How Emotionally Intelligent are you?

Emotional intelligence is described as being able to manage and handle emotions, as well as the ability of using and perceiving them as a guide for mindset and behaviour. EI is essential in building rapport and relationship with others and adjusting emotions and behaviour appropriately for various situations.

Popularised by psychologist Daniel Goleman and refined in the past years, having the right level of emotional intelligence can make or break your desire for success and drive you to become better individuals. But how do you know if you are emotionally intelligent? There are five main elements of emotional intelligence so you can review and assess how many of these traits you currently possess.


Self-awareness, as the name implies, is being aware of oneself and being able to identify the kind of moods that you are experiencing. Being mindful of what you are feeling and focusing on it in the moment will help you manage your next response or reaction. You are emotionally intelligent if you are able to recognise your emotions as you feel them, you know your strengths and weaknesses, and you are open to feedback from others on how you can further improve.


Self-regulation is being able to manage your emotions, and in turn being able to manage your response in different situations. Being emotionally intelligent, you are able to identify the triggers of your emotions and the reasons why they happen. Being able to regulate your emotions is beneficial as you will learn how to keep your reactions in check, especially in situations where there is conflict or disagreement. Self-regulation will be key to anger management. You know that you are emotionally intelligent if you are able to keep calm despite agitation or anxiety, you do not easily burst into anger, or you are able to handle frustration well. 


Some people are more insightful and are very perceptive of how others feel. Empathy is being able to identify with other people’s emotions or situation, which leads to deeper understanding of their perspective. Thus, empathy is considered as the most critical among interpersonal skills. You can do this by actively listening to them when they talk, recognise their points of view, and consider their ideas. You can also observe their body language, their tone of voice, and facial expressions to gain insight on their standpoint. You are emotionally intelligent if you are seen as a good listener, are perceptive of how others feel, and engage actively in a conversation.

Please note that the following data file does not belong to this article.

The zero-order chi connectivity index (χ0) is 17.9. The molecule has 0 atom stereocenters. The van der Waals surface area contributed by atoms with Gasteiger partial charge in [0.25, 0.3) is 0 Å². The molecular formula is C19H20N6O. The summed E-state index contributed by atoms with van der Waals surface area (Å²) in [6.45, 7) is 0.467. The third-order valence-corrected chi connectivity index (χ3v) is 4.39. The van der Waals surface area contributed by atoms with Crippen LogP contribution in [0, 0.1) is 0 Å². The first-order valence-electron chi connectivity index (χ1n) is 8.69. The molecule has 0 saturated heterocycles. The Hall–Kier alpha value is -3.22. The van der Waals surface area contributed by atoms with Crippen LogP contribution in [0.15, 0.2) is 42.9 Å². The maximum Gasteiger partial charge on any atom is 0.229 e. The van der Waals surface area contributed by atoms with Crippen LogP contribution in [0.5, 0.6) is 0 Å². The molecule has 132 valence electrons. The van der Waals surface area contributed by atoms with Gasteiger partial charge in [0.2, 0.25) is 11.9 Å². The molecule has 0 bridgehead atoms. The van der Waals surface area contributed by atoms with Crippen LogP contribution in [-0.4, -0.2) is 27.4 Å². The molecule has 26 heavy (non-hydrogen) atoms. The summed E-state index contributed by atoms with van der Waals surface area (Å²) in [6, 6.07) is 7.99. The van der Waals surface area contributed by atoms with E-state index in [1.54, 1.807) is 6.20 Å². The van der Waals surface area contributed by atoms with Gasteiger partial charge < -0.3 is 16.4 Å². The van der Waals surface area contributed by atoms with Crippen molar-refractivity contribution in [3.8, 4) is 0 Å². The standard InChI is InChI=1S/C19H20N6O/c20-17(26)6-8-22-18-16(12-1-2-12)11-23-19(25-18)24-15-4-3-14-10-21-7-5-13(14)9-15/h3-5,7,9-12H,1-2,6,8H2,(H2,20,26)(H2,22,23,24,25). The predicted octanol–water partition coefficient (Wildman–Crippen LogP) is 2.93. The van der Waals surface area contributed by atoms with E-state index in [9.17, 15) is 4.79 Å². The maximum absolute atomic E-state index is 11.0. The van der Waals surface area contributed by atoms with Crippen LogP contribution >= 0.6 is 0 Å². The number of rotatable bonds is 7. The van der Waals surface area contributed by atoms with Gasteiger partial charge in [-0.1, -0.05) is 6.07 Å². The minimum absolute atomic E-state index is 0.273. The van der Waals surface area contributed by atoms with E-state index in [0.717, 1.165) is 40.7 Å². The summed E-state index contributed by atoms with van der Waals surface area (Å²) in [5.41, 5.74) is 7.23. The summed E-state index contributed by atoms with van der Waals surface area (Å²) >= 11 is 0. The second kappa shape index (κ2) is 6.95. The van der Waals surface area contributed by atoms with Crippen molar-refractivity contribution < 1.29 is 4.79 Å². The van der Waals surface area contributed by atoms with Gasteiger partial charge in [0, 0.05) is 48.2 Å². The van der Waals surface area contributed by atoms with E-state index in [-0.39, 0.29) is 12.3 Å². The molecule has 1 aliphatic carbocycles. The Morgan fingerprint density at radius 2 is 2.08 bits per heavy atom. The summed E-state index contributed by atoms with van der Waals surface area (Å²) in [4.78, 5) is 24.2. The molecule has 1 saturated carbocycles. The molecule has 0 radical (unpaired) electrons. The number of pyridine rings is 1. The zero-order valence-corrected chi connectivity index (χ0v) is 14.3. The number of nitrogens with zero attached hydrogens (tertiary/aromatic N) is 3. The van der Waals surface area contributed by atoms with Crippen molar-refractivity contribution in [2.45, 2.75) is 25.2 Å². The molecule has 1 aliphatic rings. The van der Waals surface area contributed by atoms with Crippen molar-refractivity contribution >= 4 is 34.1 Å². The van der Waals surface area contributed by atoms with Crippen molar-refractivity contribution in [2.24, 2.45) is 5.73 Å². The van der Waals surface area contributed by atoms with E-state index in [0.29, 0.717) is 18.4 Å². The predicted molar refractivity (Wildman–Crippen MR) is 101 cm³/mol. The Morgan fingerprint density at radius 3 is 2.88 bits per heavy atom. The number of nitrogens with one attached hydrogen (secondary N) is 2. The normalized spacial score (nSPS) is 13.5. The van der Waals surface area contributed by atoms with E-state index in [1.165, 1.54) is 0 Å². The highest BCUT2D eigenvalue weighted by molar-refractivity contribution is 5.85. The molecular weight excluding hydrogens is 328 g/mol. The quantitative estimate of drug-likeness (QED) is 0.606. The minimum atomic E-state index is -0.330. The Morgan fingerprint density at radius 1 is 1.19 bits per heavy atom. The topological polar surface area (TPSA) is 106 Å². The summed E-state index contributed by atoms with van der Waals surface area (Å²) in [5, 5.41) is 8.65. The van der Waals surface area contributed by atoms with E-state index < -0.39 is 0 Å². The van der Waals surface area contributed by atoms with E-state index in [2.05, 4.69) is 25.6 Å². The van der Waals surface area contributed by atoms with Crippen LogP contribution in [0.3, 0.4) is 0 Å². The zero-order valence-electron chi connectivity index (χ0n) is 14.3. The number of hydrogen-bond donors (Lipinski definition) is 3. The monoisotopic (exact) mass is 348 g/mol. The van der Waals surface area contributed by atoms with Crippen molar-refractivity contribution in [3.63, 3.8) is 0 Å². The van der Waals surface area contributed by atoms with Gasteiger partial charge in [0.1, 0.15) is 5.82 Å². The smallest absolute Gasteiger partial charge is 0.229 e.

Being able to motivate oneself is a key emotional intelligence aspect. It is being able to boost motivation, overcome any setbacks and rise again with resilience. You are able to find your purpose and set your sights towards achieving them. You seek to hit your goals and find a way to motivate yourself, usually even without the motivation coming from others. You are able to focus on your goals – whether these are short or for the long-term, and to push through to progress, and take enjoyment in your work.

Social Skills

Having good social skills is important in interpersonal relationships, whether at work or in your personal life. Establishing rapport and placing trust on others is vital in maintaining good relationships. Additionally, conflicts are not avoided but are appropriately dealt with, and negotiations are discussed with convergence as top priority. Regardless of the type of culture, or country, it is universal that having harmonious and cordial relationships in the workplace would be essential for the team’s sustainable and long-lasting success.

Carrie Benedet is a seasoned leadership coach and an emotional intelligence specialist and can design a program for you for emotional intelligence improvements in the workplace. Send her a message today.

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